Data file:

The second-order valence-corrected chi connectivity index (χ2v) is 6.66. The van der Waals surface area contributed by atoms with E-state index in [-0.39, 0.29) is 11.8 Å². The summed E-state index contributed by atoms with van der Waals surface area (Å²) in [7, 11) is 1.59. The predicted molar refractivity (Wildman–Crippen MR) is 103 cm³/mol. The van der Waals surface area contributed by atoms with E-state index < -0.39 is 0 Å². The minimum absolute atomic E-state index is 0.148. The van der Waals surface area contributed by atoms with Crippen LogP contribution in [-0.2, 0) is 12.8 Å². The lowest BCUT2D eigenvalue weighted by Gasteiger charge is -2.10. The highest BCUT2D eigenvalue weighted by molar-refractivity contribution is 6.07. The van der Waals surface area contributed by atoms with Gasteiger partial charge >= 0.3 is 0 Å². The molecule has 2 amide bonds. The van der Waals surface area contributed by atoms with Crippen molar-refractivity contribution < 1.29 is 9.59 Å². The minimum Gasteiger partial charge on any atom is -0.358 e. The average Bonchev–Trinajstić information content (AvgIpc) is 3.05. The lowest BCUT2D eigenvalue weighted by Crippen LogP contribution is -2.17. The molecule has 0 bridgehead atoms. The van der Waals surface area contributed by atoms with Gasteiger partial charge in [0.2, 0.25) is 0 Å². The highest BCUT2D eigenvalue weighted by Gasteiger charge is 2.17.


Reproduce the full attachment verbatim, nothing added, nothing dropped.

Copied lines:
The second-order valence-corrected chi connectivity index (χ2v) is 6.66. The van der Waals surface area contributed by atoms with E-state index in [-0.39, 0.29) is 11.8 Å². The summed E-state index contributed by atoms with van der Waals surface area (Å²) in [7, 11) is 1.59. The predicted molar refractivity (Wildman–Crippen MR) is 103 cm³/mol. The van der Waals surface area contributed by atoms with E-state index < -0.39 is 0 Å². The minimum absolute atomic E-state index is 0.148. The van der Waals surface area contributed by atoms with Crippen LogP contribution in [-0.2, 0) is 12.8 Å². The lowest BCUT2D eigenvalue weighted by Gasteiger charge is -2.10. The highest BCUT2D eigenvalue weighted by molar-refractivity contribution is 6.07. The van der Waals surface area contributed by atoms with Gasteiger partial charge >= 0.3 is 0 Å². The molecule has 2 amide bonds. The van der Waals surface area contributed by atoms with Crippen molar-refractivity contribution < 1.29 is 9.59 Å². The minimum Gasteiger partial charge on any atom is -0.358 e. The average Bonchev–Trinajstić information content (AvgIpc) is 3.05. The lowest BCUT2D eigenvalue weighted by Crippen LogP contribution is -2.17. The molecule has 0 bridgehead atoms. The van der Waals surface area contributed by atoms with Gasteiger partial charge in [0.2, 0.25) is 0 Å². The highest BCUT2D eigenvalue weighted by Gasteiger charge is 2.17.